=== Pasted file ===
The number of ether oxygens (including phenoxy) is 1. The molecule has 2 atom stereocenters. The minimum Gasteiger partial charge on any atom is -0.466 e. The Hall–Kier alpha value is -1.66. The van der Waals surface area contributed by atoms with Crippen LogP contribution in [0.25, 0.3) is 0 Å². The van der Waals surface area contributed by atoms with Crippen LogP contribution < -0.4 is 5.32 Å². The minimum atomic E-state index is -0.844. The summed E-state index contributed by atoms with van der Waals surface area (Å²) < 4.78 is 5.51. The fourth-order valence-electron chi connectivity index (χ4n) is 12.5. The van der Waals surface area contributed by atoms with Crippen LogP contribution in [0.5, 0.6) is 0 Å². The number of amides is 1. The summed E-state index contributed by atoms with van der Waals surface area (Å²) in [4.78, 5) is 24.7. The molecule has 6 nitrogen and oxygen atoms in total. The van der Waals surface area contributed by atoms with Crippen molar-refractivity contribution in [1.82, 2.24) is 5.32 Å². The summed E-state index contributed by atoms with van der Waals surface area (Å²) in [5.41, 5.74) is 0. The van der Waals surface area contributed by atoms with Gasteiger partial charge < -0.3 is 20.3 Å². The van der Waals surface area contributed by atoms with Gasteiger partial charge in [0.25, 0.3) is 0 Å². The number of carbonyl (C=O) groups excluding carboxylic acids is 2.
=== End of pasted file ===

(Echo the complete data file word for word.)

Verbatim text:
The number of ether oxygens (including phenoxy) is 1. The molecule has 2 atom stereocenters. The minimum Gasteiger partial charge on any atom is -0.466 e. The Hall–Kier alpha value is -1.66. The van der Waals surface area contributed by atoms with Crippen LogP contribution in [0.25, 0.3) is 0 Å². The van der Waals surface area contributed by atoms with Crippen LogP contribution < -0.4 is 5.32 Å². The minimum atomic E-state index is -0.844. The summed E-state index contributed by atoms with van der Waals surface area (Å²) < 4.78 is 5.51. The fourth-order valence-electron chi connectivity index (χ4n) is 12.5. The van der Waals surface area contributed by atoms with Crippen LogP contribution in [0.5, 0.6) is 0 Å². The number of amides is 1. The summed E-state index contributed by atoms with van der Waals surface area (Å²) in [4.78, 5) is 24.7. The molecule has 6 nitrogen and oxygen atoms in total. The van der Waals surface area contributed by atoms with Crippen molar-refractivity contribution in [1.82, 2.24) is 5.32 Å². The summed E-state index contributed by atoms with van der Waals surface area (Å²) in [5.41, 5.74) is 0. The van der Waals surface area contributed by atoms with Gasteiger partial charge < -0.3 is 20.3 Å². The van der Waals surface area contributed by atoms with Gasteiger partial charge in [0.25, 0.3) is 0 Å². The number of carbonyl (C=O) groups excluding carboxylic acids is 2.